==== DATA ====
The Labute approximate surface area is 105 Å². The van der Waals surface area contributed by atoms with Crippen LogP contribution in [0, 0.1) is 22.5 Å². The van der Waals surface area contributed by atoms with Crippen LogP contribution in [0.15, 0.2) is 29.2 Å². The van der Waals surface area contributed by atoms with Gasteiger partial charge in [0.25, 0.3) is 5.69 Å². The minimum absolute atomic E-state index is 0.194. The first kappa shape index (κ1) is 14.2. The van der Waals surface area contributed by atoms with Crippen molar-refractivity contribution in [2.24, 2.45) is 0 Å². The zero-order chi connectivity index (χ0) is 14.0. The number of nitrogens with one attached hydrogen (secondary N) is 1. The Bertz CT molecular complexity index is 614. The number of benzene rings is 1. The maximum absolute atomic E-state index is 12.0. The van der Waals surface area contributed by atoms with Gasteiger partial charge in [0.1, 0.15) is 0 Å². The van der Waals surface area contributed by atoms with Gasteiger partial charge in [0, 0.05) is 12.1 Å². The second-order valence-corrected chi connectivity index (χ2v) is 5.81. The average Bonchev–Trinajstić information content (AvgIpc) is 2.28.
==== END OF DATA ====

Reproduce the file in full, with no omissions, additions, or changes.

The Labute approximate surface area is 105 Å². The van der Waals surface area contributed by atoms with Crippen LogP contribution in [0, 0.1) is 22.5 Å². The van der Waals surface area contributed by atoms with Crippen LogP contribution in [0.15, 0.2) is 29.2 Å². The van der Waals surface area contributed by atoms with Gasteiger partial charge in [0.25, 0.3) is 5.69 Å². The minimum absolute atomic E-state index is 0.194. The first kappa shape index (κ1) is 14.2. The van der Waals surface area contributed by atoms with Crippen molar-refractivity contribution in [2.24, 2.45) is 0 Å². The zero-order chi connectivity index (χ0) is 14.0. The number of nitrogens with one attached hydrogen (secondary N) is 1. The Bertz CT molecular complexity index is 614. The number of benzene rings is 1. The maximum absolute atomic E-state index is 12.0. The van der Waals surface area contributed by atoms with Gasteiger partial charge in [0.1, 0.15) is 0 Å². The van der Waals surface area contributed by atoms with Gasteiger partial charge in [0, 0.05) is 12.1 Å². The second-order valence-corrected chi connectivity index (χ2v) is 5.81. The average Bonchev–Trinajstić information content (AvgIpc) is 2.28.